Susan Tepping's Scotsdale condo practically overflows with music. It houses more than a dozen instruments, a large library of sheet music, and an impressive collection of recordings. Her music theory "office" is housed in her bathroom, and contains her doctorate degree in music from Indiana University and pictures of students collected from more than 20 years of teaching experience in Maryland public schools, at Georgia State University, and most currently at Agnes Scott College. Tepping is outgrowing the environment and plans to move a few blocks over to a house in which she plans to build a large music room for her grand piano and harpsichord, as well as a backyard section for her two large poodles, who are named after composers/theorists Hildegaard Von Bingen and Jean Philipe Rameau.
When did your life as a musician begin?
When I was 6 years old, my dad asked what string instrument I would play. I started on violin and switched to viola when I was 12 and big enough to hold one. I also started on the piano in about fifth grade.
How is music involved in your life now?
It's practically my whole life. I teach music theory, composition and orchestration at Agnes Scott College. I have private students in violin, viola, theory, composition and ear training. I am the director of the Four Seasons Chamber Orchestra. We have 35 members from age 8 to age 71.
Do you have any performances coming up?
We will be performing Nov. 20 at the Clairmont Oaks Apartments in Decatur. On Nov. 30, we will be performing at the Unitarian Universalist church. We will have our holiday concert on Dec. 10 at St. Thomas More, where we'll perform Handel's "Messiah."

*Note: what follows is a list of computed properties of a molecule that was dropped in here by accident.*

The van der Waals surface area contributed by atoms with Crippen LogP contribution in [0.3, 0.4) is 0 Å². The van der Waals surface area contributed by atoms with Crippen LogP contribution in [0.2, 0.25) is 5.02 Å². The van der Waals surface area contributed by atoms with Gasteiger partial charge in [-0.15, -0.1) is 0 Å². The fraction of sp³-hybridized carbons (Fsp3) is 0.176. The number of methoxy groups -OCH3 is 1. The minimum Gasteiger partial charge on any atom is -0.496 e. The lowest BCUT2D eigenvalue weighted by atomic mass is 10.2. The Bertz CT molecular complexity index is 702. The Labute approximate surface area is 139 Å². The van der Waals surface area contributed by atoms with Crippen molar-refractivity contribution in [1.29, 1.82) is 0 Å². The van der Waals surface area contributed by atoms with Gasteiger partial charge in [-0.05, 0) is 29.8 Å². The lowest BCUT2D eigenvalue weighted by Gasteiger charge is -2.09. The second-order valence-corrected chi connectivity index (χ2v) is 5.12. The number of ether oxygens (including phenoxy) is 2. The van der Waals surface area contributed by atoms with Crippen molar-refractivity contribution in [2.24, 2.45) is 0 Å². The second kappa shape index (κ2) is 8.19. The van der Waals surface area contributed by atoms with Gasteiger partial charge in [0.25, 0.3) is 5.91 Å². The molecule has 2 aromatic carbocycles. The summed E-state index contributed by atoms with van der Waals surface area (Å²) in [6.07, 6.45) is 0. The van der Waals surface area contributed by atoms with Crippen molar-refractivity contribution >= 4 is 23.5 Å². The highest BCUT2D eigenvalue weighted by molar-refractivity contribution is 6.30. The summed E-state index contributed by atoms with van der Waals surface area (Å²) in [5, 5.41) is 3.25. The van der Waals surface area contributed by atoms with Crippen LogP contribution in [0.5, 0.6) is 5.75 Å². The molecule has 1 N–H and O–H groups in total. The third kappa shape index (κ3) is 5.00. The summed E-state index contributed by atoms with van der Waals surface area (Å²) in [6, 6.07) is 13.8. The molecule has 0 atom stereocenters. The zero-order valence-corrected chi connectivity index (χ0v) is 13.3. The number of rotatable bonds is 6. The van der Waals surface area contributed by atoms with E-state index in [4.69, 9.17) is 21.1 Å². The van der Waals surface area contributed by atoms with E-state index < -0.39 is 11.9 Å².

What draws you to music theory?
It's a wonderful way to earn a living. To be honest, I would have been a composer if I had the guts. I've been composing since I was a little girl, but I was always afraid to come out as a composer. I'm counting on my students to make my own music famous. And I love to teach, that's really my bigger talent.
You have a lot of instruments in your house. What are your favorites?
I have an electric acoustic bass, a mandolin, a cello and three violas, one of which belonged to my father. It's very large and hurts to play with my arthritis, but it's probably one of my favorites. Oh, and violins, goodness! I have my first violin that my father bought for me when I was 12. I also have three or four violins for my students to use that I've picked up along the way. I'm sort of the Johnny Appleseed of violins. I also have a small Mason & Hamlin 1918 grand piano that my mother bought for me in 1964, and a harpsichord made by my father.
Do you collect anything else?
I have a teapot collection, a puppet collection and a doll collection.